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September 21, 2018

A Nice Fall Gives Way To Mild Start of Winter


OSWEGO, NY – Old Man Winter returns at 11:38 p.m. on Monday – the first day (22 minutes, actually) of the winter season. Or is it?

A male cardinal braves the snow. Warmer weather will return for the holidays.

A male cardinal braves the snow. Warmer weather will return for the holidays.

Temperatures Monday are expected to be near 45 and Tuesday’s high about 50 with showers both days. Wednesday’s outlook is breezy with more showers and a high of 55. On Thursday, Christmas Eve, it’ll seem more like spring with rain and highs flirting with 60!

Christmas Day things get cooler again – temperatures plunging into the lower 40s.

At least we’ll have a pleasant autumn to look back on.

For record keeping, the National Weather Service breaks the seasons into 3-month blocks with fall being September, October and November, according to Bill Gregway, local observer for the NWS.

Winter arrives Monday night, the winter solstice, with a stretch of  unseasonably mild weather, Gregway said.

The average temperature for fall 2015 was 54.5 degrees. That is 3.3 degree higher than average. Going back to 1969, this is the third warmest fall on record, he said.

The warmest is 55.2 degrees in 2011. In second place are 2001 and 1999 each coming in at 55.1 degrees.

The highest temperature was 89 degrees on Sept. 7. The lowest was 24 degrees on Nov. 30.

“We tied 2 high temperature records, on the 4th and 5th and on the 6th (of November) we missed a tie by just 1 degree,” Gregway told Oswego County Today. “It was a rather warm and dry season.”

September was the 5th warmest and November was the 4th warmest, dating back to 1855, Gregway added.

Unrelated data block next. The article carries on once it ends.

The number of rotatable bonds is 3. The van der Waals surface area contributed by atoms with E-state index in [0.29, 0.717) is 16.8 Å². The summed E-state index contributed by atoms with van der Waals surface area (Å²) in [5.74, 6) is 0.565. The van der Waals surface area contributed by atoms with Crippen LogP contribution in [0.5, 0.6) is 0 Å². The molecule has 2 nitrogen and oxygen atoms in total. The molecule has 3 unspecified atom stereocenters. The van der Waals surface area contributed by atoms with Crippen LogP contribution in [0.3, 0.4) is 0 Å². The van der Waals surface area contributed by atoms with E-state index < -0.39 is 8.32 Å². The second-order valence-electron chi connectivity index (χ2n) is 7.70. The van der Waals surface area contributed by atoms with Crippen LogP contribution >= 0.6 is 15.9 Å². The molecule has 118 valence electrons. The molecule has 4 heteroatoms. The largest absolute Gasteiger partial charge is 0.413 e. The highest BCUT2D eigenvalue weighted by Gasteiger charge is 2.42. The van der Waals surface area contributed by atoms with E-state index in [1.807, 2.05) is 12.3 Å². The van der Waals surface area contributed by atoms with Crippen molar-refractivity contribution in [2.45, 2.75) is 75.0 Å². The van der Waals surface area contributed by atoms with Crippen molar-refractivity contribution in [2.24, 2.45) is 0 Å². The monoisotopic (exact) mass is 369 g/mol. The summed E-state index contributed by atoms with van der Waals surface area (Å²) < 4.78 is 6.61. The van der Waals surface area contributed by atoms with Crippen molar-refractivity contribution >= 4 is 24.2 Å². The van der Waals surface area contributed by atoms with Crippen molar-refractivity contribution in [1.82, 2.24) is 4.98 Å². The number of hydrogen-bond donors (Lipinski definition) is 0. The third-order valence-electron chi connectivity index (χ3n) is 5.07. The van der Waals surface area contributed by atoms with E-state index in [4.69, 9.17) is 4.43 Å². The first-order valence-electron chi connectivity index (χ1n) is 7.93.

Total precipitation, 10.16 inches, was 2.25 inches below normal.

The greatest precipitation in a 24-hour period came on Sept. 30 – 1.52 inches. Also in September, on the 12-14, the area received 2.0 inches.

For the year, precipitation was 34.22 inches at the end of fall. That is 4.91 inches below average, Gregway pointed out.

Snowfall came in at just 3.0 inches. That is 6.5 inches below average.

The fall of 1976 holds the dubious honor of being the snowiest – 38.0 inches. Recently, fall of 2008 came in with 29.3 inches.

In 1966, the fall was snow-free. And, just a trace was recorded in the falls of 1948, 1960 and 2009.

“We had 41 days when measurable precip fell and just 50 with no precip,” Gregway said.

Fall 2015 was a bit “clear,” he added.

The area received 51 percent of the possible amount of sunshine. That is 10 percentages above average.

The number of cloudy days, 45, was 2 below average.

The number of partly cloudy days, 25, was average.

The number of clear days, 21, was 2 above average.

There were 3 thunderstorms last fall. That is 1 below average.

And, there were 4 foggy days. That is 2 above normal.

The highest barometric pressure was 30.67 on Nov. 25. The lowest was 29.35 on Nov. 12.

The strongest winds were west-northwesterly at more than 40 mph on Sept. 9.

“The other months had some wind as well. A lot of them were in the 30s,” Gregway said.

“The first 32 or lower that we had was 30 degrees on the 18th of October, the end of our growing season,” Gregway said. “The growing season ran from April 25 (32 degrees – last frost) through Oct. 18; 175 days. That (Oct. 18) was also our first measurable snowfall (0.3-inch).”

The average growing season here is 182 days.

In 1998, the growing season last 251 days, he pointed out.

Overall, it was a pleasant, dry fall, Gregway said.

“We got a little snow – but it melted away in a day or so,” Gregway said. “Looks that warm trend is going to continue and we’ll have another green Christmas this year.”

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